Valentine's Day is Tuesday.
I sat down intending to write about all the many vegan options to satisfy any sweet tooth. But then I came across a horrifying photo on Facebook of a panicked cow, caked in mud and feces, searching desperately for his/her companion, who had already been pulled ahead into the slaughter room.
When I saw the wide-eyed look of terror on this animal's face, my heart seemed to skip a beat and my mood just tanked. I also felt rage that this could be acceptable under any circumstances.
This photo came on the heels of a video on Facebook of a beautiful young calf catching snowflakes on his tongue. It would have been an uplifting video had the calf not been confined to a veal crate where he will live a very short life after having been taken shortly after birth from a dairy cow.
I shared both of these on Facebook, if anyone is interested in taking a look, but I don't imagine many people paid much attention. This type of thing can only continue in a climate of denial — often hostile denial judging by the comments I regularly see on Facebook.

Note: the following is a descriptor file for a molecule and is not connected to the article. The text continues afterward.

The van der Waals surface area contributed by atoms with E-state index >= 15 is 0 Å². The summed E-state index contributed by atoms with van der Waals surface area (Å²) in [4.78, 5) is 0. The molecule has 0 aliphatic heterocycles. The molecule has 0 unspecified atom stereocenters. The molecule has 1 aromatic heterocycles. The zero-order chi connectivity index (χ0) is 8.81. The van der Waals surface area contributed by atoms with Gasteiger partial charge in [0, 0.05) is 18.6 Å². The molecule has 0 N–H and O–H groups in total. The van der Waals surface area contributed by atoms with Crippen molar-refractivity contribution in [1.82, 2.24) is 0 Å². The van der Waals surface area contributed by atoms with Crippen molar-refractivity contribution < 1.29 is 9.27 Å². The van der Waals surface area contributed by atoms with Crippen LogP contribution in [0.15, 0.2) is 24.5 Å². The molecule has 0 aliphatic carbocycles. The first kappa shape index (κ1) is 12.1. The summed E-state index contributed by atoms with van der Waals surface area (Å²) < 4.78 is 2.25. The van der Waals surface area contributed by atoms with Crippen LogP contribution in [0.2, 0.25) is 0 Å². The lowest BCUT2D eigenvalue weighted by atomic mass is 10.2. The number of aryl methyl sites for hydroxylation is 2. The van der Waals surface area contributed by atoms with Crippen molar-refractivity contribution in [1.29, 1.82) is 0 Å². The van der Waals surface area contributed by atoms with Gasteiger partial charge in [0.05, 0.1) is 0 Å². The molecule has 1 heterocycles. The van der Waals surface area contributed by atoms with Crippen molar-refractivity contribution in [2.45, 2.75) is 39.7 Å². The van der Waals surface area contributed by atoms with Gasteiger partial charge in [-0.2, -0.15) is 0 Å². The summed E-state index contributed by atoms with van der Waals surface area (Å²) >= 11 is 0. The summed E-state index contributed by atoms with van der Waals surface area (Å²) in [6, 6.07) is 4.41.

The denial and secrecy surrounding how animals make it to our dinner plates is not accidental and it comes at a high price to our society, which is enabled to turn its back on other wrongdoings as a result, according to Will Tuttle, author of The World Peace Diet.
The World Peace Diet is the one book I would recommend to anyone considering going vegan — and even those who are not.
Melanie Joy also has some great insight into this society-wide denial and how the choice to eat meat is really no choice at all. The only real choice is in deciding to take an honest look at what eating meat, dairy and eggs is doing to the animals, planet and human health.
Knowledge alone is not enough, however. It takes heart to look at this truth, which ties in nicely after all with Valentine's Day.